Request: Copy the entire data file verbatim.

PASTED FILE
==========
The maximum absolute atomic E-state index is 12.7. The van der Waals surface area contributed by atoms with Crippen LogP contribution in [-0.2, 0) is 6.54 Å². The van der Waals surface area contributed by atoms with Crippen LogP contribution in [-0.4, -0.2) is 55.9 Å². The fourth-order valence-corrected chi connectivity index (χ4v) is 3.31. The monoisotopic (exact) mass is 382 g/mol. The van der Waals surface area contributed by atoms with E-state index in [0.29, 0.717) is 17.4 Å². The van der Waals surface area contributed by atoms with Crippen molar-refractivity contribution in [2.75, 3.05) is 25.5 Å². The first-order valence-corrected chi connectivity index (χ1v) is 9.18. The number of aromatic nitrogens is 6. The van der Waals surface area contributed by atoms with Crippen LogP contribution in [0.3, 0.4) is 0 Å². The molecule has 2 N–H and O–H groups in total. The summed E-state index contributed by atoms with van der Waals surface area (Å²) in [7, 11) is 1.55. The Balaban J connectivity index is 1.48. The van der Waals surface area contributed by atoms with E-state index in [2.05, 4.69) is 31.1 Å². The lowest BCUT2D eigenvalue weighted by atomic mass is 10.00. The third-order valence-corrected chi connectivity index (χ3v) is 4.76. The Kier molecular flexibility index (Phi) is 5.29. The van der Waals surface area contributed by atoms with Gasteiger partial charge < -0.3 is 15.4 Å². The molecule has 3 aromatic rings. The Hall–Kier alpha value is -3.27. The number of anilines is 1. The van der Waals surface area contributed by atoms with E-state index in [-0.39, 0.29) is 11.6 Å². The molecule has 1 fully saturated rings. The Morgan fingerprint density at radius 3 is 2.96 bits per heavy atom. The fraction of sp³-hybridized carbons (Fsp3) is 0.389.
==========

The maximum absolute atomic E-state index is 12.7. The van der Waals surface area contributed by atoms with Crippen LogP contribution in [-0.2, 0) is 6.54 Å². The van der Waals surface area contributed by atoms with Crippen LogP contribution in [-0.4, -0.2) is 55.9 Å². The fourth-order valence-corrected chi connectivity index (χ4v) is 3.31. The monoisotopic (exact) mass is 382 g/mol. The van der Waals surface area contributed by atoms with E-state index in [0.29, 0.717) is 17.4 Å². The van der Waals surface area contributed by atoms with Crippen molar-refractivity contribution in [2.75, 3.05) is 25.5 Å². The first-order valence-corrected chi connectivity index (χ1v) is 9.18. The number of aromatic nitrogens is 6. The van der Waals surface area contributed by atoms with Crippen LogP contribution in [0.3, 0.4) is 0 Å². The molecule has 2 N–H and O–H groups in total. The summed E-state index contributed by atoms with van der Waals surface area (Å²) in [7, 11) is 1.55. The Balaban J connectivity index is 1.48. The van der Waals surface area contributed by atoms with E-state index in [2.05, 4.69) is 31.1 Å². The lowest BCUT2D eigenvalue weighted by atomic mass is 10.00. The third-order valence-corrected chi connectivity index (χ3v) is 4.76. The Kier molecular flexibility index (Phi) is 5.29. The van der Waals surface area contributed by atoms with Gasteiger partial charge < -0.3 is 15.4 Å². The molecule has 3 aromatic rings. The Hall–Kier alpha value is -3.27. The number of anilines is 1. The van der Waals surface area contributed by atoms with E-state index in [-0.39, 0.29) is 11.6 Å². The molecule has 1 fully saturated rings. The Morgan fingerprint density at radius 3 is 2.96 bits per heavy atom. The fraction of sp³-hybridized carbons (Fsp3) is 0.389.